Whose Perspective Are You Getting?


I’m getting so much information about the terror in Israel, mostly via Facebook, that it’s hard to know what’s really going on. I watch a video and I wonder, who’s doing the filming? What does that person want me to see, to know, to believe?

In these painful and confusing times, it’s more important than ever for me to maintain a perspective that does not depend on biased information.

The perspective I try to maintain is that of the Lubavitcher Rebbe, who views everything from a G-dly plane. Don’t ask me why, but from the Rebbe’s perspective, each of us roaming the earth today has the ability to actualize the true and final Redemption of the Jewish people. Okay, ask me why– it’s because the bulk of the work of refining and repairing the world has already been done by the generations who came before us all these thousands of years.

Makes sense, right? Which means that from our perspective, our small efforts– an act of kindness, a mitzvah, a prayer—can finish the job.

The craziness of today’s world is making it easier than ever for people to see that Moshiach’s arrival is the only viable option for the Jewish people, and all people, and that what we are experiencing are the “birth pangs” of this transformation.

I’m trying to say extra Psalms, trying to watch how I speak, and, of course, trying to influence others to appreciate this perspective. I figure, if Moshiach is what G-d ultimately wants, He’ll help me reach people, right?

I just have to make the effort.

One thing I try to do is look for Jews who have a wider, more diverse audience, which is why I contacted British/Jewish journalist Melanie Phillips after hearing an interview with her about the Middle East. She was not only intelligent and articulate, she was the former darling of the liberal media who joined the conservative ranks. She had changed her perspective!  I figured it must be basherte that I ask if she had the Torah perspective on the situation.

Here’s what I wrote to her from Jerusalem:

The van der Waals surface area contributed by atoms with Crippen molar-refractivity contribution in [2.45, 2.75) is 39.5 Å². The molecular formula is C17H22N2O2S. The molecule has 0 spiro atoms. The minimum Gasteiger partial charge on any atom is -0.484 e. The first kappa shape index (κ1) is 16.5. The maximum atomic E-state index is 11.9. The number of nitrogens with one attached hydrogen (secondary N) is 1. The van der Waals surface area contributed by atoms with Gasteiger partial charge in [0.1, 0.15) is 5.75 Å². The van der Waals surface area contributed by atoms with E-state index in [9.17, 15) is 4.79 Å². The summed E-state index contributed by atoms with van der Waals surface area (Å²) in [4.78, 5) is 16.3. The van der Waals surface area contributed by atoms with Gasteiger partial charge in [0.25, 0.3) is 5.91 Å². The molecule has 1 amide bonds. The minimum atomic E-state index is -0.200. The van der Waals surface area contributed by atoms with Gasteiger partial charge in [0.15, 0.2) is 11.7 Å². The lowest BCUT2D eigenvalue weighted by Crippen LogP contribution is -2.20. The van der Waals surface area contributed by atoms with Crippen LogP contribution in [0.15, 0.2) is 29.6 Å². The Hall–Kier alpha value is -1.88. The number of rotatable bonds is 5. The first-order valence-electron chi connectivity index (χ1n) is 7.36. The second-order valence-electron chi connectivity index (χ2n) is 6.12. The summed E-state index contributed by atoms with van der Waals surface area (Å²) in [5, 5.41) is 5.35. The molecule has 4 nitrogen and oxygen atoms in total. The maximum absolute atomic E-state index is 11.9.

My husband and I traveled the same Israeli road just hours before the Henkens were murdered yesterday. The insanity must stop. But it can only stop with G-d’s help, the help of the G-d of Israel. Have you encountered Chabad Chassidus? If not, may I recommend that you contact your closest Chabad rabbi? Chabad teachings are comforting and empowering– and aligned with your world view. You have been blessed with a powerful moral voice; thank you for using it to help others find theirs.

Within minutes, I received an answer from her. She was indeed familiar with Chabad. But she also sounded like she needed better information about it. I emailed her again and suggested she read Rabbi Joseph Telushkin’s book, Rebbe.

From my perspective, having just gotten a glimpse of Chabad in Italy, I am more grateful than ever to be part of its global effort to add goodness and G-dliness to the world. Who could imagine that Venice’s ghetto, the first place where Jews were forced to live separately, is now home to a Chabad yeshiva and a kosher restaurant, both visited by thousands of tourists each year?

But what truly inspired me was the Roman community built by Rabbi Sholom Ber and Chana Hazan. Chana grew up in Pittsburgh, the daughter of Chabad’s head emissaries, Rabbi Yisroel and Blumi Rosenfeld, but you would never know that from the way she spoke in Italian to hundreds of guests at her son Mendel’s Bar Mitzvah party. The hallmark of Chabad emissaries everywhere is their dedication to putting the needs of others before their own, but seeing how Chana does this in a very different culture very far from home is more than admirable, it’s miraculous. And Chana is far from unique.

In these painful and confused days before Moshiach’s arrival, a little bit of selflessness carries a lot of spiritual weight. I know I can give more of myself and help others tap into their G-dly selves as well. Who knows? Maybe Melanie has already gotten the new information she needed to change her perspective.

About the Author
Lieba Rudolph, her husband, Zev, and their young family returned to observant Jewish life when they were both over thirty. Now, after spending equal time in both worlds, she shares the joys and challenges of her journey, answering everyone's unasked question: why would anyone normal want to become religious?